Massachusetts is poised to drop nearly 30,000 legal permanent residents from its nationally touted three-year-old health care plan. The new state budget eliminates Commonwealth Care — the subsidized health insurance program for low-income residents — coverage for immigrants who have been in the country for less than five years to shave nearly $130 million off the state’s $5 billion budget deficit.Gov. Deval Patrick has pushed back, so the state is exploring a substantially curtailed option, which would offer limited preventive and emergency care to those dropped from the program, at roughly half the cost. As we went to press, prospects for the limited coverage plan were still up in the air. But even if a compromise program survives, unless economic conditions improve next year, health care coverage for immigrants will likely be gutted over time.As the nation’s economy sinks and tax receipts shrivel from California to New York, mounting state and federal deficits are straining public programs, even as demand for services soars. Enrollment in Massachusetts’s Commonwealth Care swelled in recent months as unemployment rose, forcing tens of thousands of state residents to turn to the public health care plan. The economic pressures nationwide will only mount over the next several months.The Massachusetts rollback is modeled after the 1996 federal welfare reform act, which barred Medicaid and some other welfare benefits to permanent residents during the first five years of their U.S. residency. However, it is only the first salvo in a fierce public debate that will increasingly entangle legal and illegal immigration.As legislators in other states search for cost cuts, programs for immigrants, both legal and undocumented, will be among the first on the chopping block. And should the recession linger past this year, it is not only recent permanent residents who will discover themselves at risk. In California, activists are already pushing a ballot initiative challenging the U.S. citizenship of children of illegal aliens, even though the 14th Amendment states unequivocally: “All persons born or naturalized in the United States, and subject to the jurisdiction thereof, are citizens of the United States and the State wherein they reside.” Ballot proponents contend that as illegal aliens are not “subject to the jurisdiction” of the United States, their children legally are not U.S. citizens. Not surprisingly, the ballot initiative is dressed in a populist welfare reform measure.The economically successful community of Indian Americans, comprised predominantly of professionals, has, for the most part, been detached from the plight of more economically vulnerable immigrant communities, especially undocumented aliens. Most Indian professionals reserve their distress and ire for the painful delays, often of as lengthy as five years, which green card spouses must endure. This single-minded focus on narrow, self-serving immigrant concerns is neither wise, nor effective. All immigrant groups are vulnerable to the vagaries of the economic winds, as the tens of thousands of Indians with six figure incomes who have joined the unemployment rolls in recent months are rudely discovering.The immigration debate flares every so often in America during economic downturns. The anti-immigrant fervor never reached a head during the past several decades only because the flows of economic cycles dissipated its building momentum, sometimes just in the nick of time. This recession, however, will likely linger longer, or even should the economy turn, it may provide only a temporary reprieve.We would be wise to embrace the most vulnerable in our midst. It is hard to empathize with an out-of-work, $80,000-a-year techie tossed out on the manicured lawns of his half-million-dollar estate in New Jersey, who was callously indifferent to the plight of the 62-year-old triple-bypass patient just stripped of her heath coverage. Related Items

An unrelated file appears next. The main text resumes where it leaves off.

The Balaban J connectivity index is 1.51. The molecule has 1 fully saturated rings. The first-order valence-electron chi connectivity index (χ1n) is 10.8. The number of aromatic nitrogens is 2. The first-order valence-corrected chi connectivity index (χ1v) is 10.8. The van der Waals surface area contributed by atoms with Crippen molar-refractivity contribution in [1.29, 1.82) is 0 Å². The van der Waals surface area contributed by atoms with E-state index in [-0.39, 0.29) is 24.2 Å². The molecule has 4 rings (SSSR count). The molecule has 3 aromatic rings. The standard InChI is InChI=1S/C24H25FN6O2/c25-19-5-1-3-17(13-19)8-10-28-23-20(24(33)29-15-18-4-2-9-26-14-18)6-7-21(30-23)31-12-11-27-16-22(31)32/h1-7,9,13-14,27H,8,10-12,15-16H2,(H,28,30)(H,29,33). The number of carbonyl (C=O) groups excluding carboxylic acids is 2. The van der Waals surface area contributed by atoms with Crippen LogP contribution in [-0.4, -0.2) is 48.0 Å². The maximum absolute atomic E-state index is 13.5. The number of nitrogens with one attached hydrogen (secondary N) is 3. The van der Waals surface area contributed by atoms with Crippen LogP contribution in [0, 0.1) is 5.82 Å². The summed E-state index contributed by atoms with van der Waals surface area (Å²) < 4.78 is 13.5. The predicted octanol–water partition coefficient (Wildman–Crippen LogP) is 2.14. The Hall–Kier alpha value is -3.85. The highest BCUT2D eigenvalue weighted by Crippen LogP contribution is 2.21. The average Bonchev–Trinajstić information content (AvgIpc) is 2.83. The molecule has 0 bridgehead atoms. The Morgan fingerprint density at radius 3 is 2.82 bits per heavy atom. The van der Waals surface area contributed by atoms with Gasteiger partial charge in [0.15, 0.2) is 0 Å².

Manoj Jena, the Congress candidate of Aska Assembly segment in Odisha’s Ganjam district, was seriously injured when a group of armed miscreants shot at him and hacked him with sharp weapons on the outskirts of Berhampur at 9 p.m. on Wednesday. Anil Swain, an associate, was also seriously injured. The two were admitted in the MKCG medical college hospital here. Later they were shifted to a private hospital in Bhubaneswar.